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Lawyer-turned-comic makes a case for following your dreams

Updated August 25, 2023 - 9:54 am

Have you heard the one about the trial lawyer who became a must-see stand-up comedian? Her name is Lindsay Glazer.

Glazer was working in a public defender’s office when she decided it was time to reinvent herself. “My life was looking at clients with 10 pages of felonies,” the Summerlin resident says. “It does get inside of you. I needed to get out.”

She found a way out, and an outlet, in front of an audience. “Comics do comedy for the laughs, the applause and the external approval,” she says. “Comedy is informed by trauma. In a lot of cases, the more you’ve been through or experienced in your personal life, the more you can pull from for your comedy.”

And Glazer is seriously funny. Proof can be found on her new album, “Thanks, Dad,” available on Spotify, Apple Music and other streaming platforms. Recorded in December at Wiseguys Comedy Club in downtown Las Vegas, it finds Glazer opining and punch-lining on life, motherhood and various hot-button topics.

She calls herself the second-most-famous comedian to come out of Peoria, Illinois. (Sam Kinison also lived there.)

Glazer’s comedy can be heard on streaming, podcasts and Comedy Central, plus she headlines clubs in Vegas and across the country.

Her good life tips:

Remember your spark

“I loved comedy my whole life, and I’ve been funny since I was a little kid,” Glazer says. “Later, I really liked the writing part. I also played the piano. For me, doing comedy is like conducting an orchestra. Is this piece of music going to work? Does it work consistently, or does it need some work? Maybe it just needs a different key.”

Take your shot

After years of working as a lawyer, Glazer made her first foray into a stand-up at a club in California. “It was a comedy festival, and I had no business being on that stage. The person who booked the club asked if I wanted time. I didn’t know better and said yes. … So, I did a set and did pretty well. Pretty unusual. I spent the next six months bombing. That’s more normal.”

The lesson? “You have to suck at something to be good at something.”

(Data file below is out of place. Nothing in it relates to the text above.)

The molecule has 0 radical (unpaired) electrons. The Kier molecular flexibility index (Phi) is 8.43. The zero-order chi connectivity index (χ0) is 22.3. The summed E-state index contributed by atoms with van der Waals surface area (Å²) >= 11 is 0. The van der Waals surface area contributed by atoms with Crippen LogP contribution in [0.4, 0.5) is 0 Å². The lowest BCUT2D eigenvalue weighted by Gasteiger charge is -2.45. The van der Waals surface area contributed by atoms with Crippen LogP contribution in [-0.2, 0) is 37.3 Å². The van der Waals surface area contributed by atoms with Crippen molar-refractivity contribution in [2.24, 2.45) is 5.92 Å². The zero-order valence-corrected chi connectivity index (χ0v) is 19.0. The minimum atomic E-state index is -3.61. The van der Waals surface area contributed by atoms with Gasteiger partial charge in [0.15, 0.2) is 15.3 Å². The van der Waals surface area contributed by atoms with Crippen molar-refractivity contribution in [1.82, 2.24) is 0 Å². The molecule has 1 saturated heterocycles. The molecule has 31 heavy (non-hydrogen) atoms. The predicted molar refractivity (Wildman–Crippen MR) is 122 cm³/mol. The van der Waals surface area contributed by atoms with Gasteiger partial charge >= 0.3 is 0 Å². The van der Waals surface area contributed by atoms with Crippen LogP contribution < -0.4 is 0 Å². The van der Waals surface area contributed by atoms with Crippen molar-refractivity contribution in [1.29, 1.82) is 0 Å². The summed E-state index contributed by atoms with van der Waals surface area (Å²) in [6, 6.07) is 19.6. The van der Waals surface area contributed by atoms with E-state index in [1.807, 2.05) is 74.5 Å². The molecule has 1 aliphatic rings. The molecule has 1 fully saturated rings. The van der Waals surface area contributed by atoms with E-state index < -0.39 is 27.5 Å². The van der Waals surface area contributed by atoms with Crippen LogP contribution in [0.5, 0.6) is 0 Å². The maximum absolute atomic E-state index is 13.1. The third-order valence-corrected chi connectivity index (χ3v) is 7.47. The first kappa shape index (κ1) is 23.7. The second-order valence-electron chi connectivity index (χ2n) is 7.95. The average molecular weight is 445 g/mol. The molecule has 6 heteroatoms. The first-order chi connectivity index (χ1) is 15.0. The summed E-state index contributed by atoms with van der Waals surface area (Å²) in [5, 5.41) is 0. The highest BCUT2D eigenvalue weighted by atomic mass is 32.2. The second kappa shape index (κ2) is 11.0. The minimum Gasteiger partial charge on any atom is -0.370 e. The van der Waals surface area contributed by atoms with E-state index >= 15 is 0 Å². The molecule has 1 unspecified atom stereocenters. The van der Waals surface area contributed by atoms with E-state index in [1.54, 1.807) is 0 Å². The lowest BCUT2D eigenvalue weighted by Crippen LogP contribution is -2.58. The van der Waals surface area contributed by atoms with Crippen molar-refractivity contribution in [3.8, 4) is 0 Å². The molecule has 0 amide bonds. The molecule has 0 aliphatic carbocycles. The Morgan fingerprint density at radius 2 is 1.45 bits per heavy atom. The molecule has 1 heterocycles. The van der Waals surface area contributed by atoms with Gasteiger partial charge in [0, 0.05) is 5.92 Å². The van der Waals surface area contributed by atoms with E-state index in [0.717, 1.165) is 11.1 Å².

Realize your worth

“When you do stand-up, you’re making people happy and laugh, but it goes even deeper,” Glazer says. “People come up to you after the show and say, ‘I really needed to hear what you just said because I’ve been so stressed out,’ or they will say, ‘I’ve been so much on edge that I just really needed to laugh.’ ”

Laughter and tears

“Most comics do not have good self-esteem. Comics always take everything personally. The truth is it’s just comedy. It’s just one set,” she says. “You have to learn to have that mindset.”

Work on your health

Glazer loves to play tennis has had to adjust after hurting her shoulder. “I have three more weeks of physical therapy,” she says. “I walk now to combat stress on my treadmill and ride my Peloton.”

She tries to eat healthy. “I take my blender on the road or stay in hotels near Starbucks,” she says, “so I can put protein powder in my drink.”

Fighting fit

She also uses boxing to stay in shape and defend herself. “Boxing made me feel more empowered. … I also asked a trainer if I only did one exercise the rest of my life what should I do? The answer was pushups. Everything in life depends on your ability to push yourself up.”

Vegas memories

“We went to Vegas every year from the time I was 5. My dad used to gamble at the Desert Inn,” Glazer shares.

Listen to your dad

“The best thing my dad ever taught me was to stand up for myself,” she says. “Sometimes I do it at the wrong time. I should just shut up. But I did learn to get it done through talking. That’s an art and I learned it from my dad.”

Calming influence

Glazer says she learns from her 9-year-old daughter, Daniella. “She teaches me to be more compassionate and understanding,” she says. “I can be impatient when things take too long. What I’ve learned from my daughter is to calm down in life, which is really important.”

Teach your children

What is the best lesson Glazer has imparted to her child? “I always say, ‘Where do we get our self-worth? Answer: From ourselves? Do you like you? That’s all that matters,’ ” she says.

See the bright side

Glazer stayed off the road for two years during the pandemic. Instead of missing life as a stand-up crisscrossing the country, she found joy with her daughter. “If I have to choose my daughter or comedy, I have to choose my daughter,” she says. “She has been the best thing that ever happened to me. She has taught me about love and joy.”

Find your place

Glazer has found a home in Summerlin. “I love Las Vegas,” she declares. “Everyone says, ‘Good morning.’ People looked at me like I was crazy if I said, ‘Good morning,’ in Los Angeles.”

Accepting rejection

“When you’re an actor, someone rejects your character. When you do comedy, they reject you,” she observes. “I meditate each night to keep it all in perspective.”

Ask yourself one question

“I ask myself: ‘Will this matter in five years?’ ” Glazer shares. “Most of the time, the answer is probably not.”

And one more thing

“I say to myself, ‘I’m not perfect. I just have to manage how I screw up.’ ”

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